It’s been a while since I posted on this forum. During this time I’ve started to pursue arenas where I can exhibit some my art works.
In the past I showed my works at art galleries. At some point not too long ago I read from people that know about these things who strongly suggested that anyone who wants a reasonable chance for success at art sales has to make an effort show works to a lot of people. While several people visit galleries, more people visit any festival in a day than most galleries host in weeks or months. So the advice made sense. And with this advice I started a slow dance to prepare for doing a typical festival exhibit.
There is a Yiddish proverb that reads “With time, even a bear can learn to dance.”
Of course I started the dance before I learned anything about it and due to that, no doubt added more than a few steps along the way. In fact, part of what I did reminded me of building a cardboard box from the inside out.
It was a long way to go in only a few months.
But before I got to the trailer, the very first obstacle I had to overcome was that I had no idea what was needed to show art to the thousands of people who attended these events.
I considered this ignorance a plus and started with a blank piece of paper, so to speak. I soon found out I’d need a couple of ledger tablets to get the plan in writing.
But starting with a tabula rasa, I decided to address first things first: I already had a bunch of framed and matted works for my gallery shows. I needed my own portable walls to hang the works from. I found this awesome display system called Pro Panels, available from http://www.propanels.com/ The panels are light weight, certified fire resistant (which is required at larger events) and can stack for moving pretty easily. They go together in in minutes, and at the end of the show come apart as easily.
I bought enough panels for a 10x10 display space, with a couple of extra panels for some options.
When I ordered the panels I knew they were pretty big. They measure almost 40 inches by 7 feet. When they arrived in 3 huge boxes I realized I’d need some place to store them, and the closest location turned out to be about 70 miles away, right next to where I keep my matt board and related.
One big item ready to go.
Next I figured I’d need a bunch of lights to help show off the works. Some shopping lead me to Target where they have $10 clip on light fixtures. Of course a lot of lights in an enclosed space can get really warm and that can be less than ideal. I found some daylight color florescent lights at Home Depot. This was a double savings as they offer better light color than incandescent bulbs, plus they only consume about 1/3rd of the power (and heat) that incandescent bulbs do. Another plus is that they survive being transported pretty well. Along with the light fixtures and bulbs, I had to get a bunch of extension cords and surge strips to help plug everything in.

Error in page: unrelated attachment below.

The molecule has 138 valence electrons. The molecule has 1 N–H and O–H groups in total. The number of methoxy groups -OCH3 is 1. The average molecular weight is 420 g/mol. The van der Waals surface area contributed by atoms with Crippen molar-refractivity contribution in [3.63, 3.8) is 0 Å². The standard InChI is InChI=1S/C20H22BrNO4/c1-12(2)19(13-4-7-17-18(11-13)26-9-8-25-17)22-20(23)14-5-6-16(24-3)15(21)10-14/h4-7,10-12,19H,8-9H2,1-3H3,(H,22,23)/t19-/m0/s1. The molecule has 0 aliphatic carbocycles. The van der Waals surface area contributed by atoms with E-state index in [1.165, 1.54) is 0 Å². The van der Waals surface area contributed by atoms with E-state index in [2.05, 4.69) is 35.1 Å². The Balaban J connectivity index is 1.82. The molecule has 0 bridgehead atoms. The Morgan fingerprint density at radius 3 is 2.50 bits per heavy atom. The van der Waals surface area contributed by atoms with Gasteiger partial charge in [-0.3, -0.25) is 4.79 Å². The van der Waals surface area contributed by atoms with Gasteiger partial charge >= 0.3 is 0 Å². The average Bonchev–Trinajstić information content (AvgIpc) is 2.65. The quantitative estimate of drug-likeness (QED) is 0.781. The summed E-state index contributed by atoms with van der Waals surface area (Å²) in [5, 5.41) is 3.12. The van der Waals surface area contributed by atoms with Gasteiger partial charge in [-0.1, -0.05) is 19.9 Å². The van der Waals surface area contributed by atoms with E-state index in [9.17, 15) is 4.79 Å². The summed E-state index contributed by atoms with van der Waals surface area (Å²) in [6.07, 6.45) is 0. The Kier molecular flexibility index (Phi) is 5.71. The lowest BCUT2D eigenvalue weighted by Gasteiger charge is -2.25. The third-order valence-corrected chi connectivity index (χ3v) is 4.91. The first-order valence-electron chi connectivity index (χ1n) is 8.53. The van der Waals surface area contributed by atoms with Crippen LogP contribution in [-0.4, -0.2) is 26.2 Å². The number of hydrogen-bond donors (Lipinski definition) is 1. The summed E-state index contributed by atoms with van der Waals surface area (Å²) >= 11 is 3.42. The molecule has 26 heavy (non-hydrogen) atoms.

Once I had this big pile of electrical stuff sitting on my dining room table, the next problem was, how the heck do I store and transport it? Target provided the answer, with a 45 gallon oversized Tupperware like container with wheels on one end that they sell. The lights, extension cords and bulbs all fit in this particular container and I can stack stuff on top of it. Nice! The container has become a favorite and I have acquired, several of them so far, but had 2 of them at the time of my first show.
I now had the panels and lights so was making progress.
Another proverb I learned long ago was “If it’s too heavy to carry and too precious to throw away, you better find a way to carry it. I needed a good tool for getting stuff in and out of the trailer, easily.
Last summer I saw someone who had a nice little wagon-like cart with fat tires that were good for rolling over parking lots and gravel. The cart looked kind of like a miniature version of the brick movers people use at the Lowe’s. After shopping around with Mr. Google, I found a great contender. I made some measurements and found it would fit through standard doors. Yes! It had removable sides and ends. Yes and yes! More shopping brought me to a place that would ship it free. Another big yes! About a week later a blue beauty of a cart arrived in another big box. Once i got it out of the box and assembled, I made some minor additions so that it had a thick coating of carpet on the bottom and sides, and also bought some large diameter wood doweling to use as special handles so I could transport the Pro Panels and related without problem.
Once I had the cart ready I named it “The Shlepper.” It does an absolutely magnificent job for the Pro Panels, my many boxes of art work, and everything else that I transport from the trailer to the show, and back! I like it so much, I have though to buy another one to help the job go quicker.
Last but not least for the big stuff was to get a suitable trailer. We all ultimately lie in the bed we make and one thing one does not want to do is to have to lift stuff into or out of a trailer. Lifting is a lot of work. Not only is that hard on an old back, it is the last thing you want to add to an already busy day of setting up or tearing down an exhibit.
As it worked out a friend had recently bought a big enclosed trailer with a high ceiling and a rear ramp. He was kind enough let me borrow it (for over a month!) and it was nearly perfect for the first few shows.
The big pieces were in place and it was time to find a show.
No good comes from hurrying. Next time, the process to get into the first show at Emerald Downs.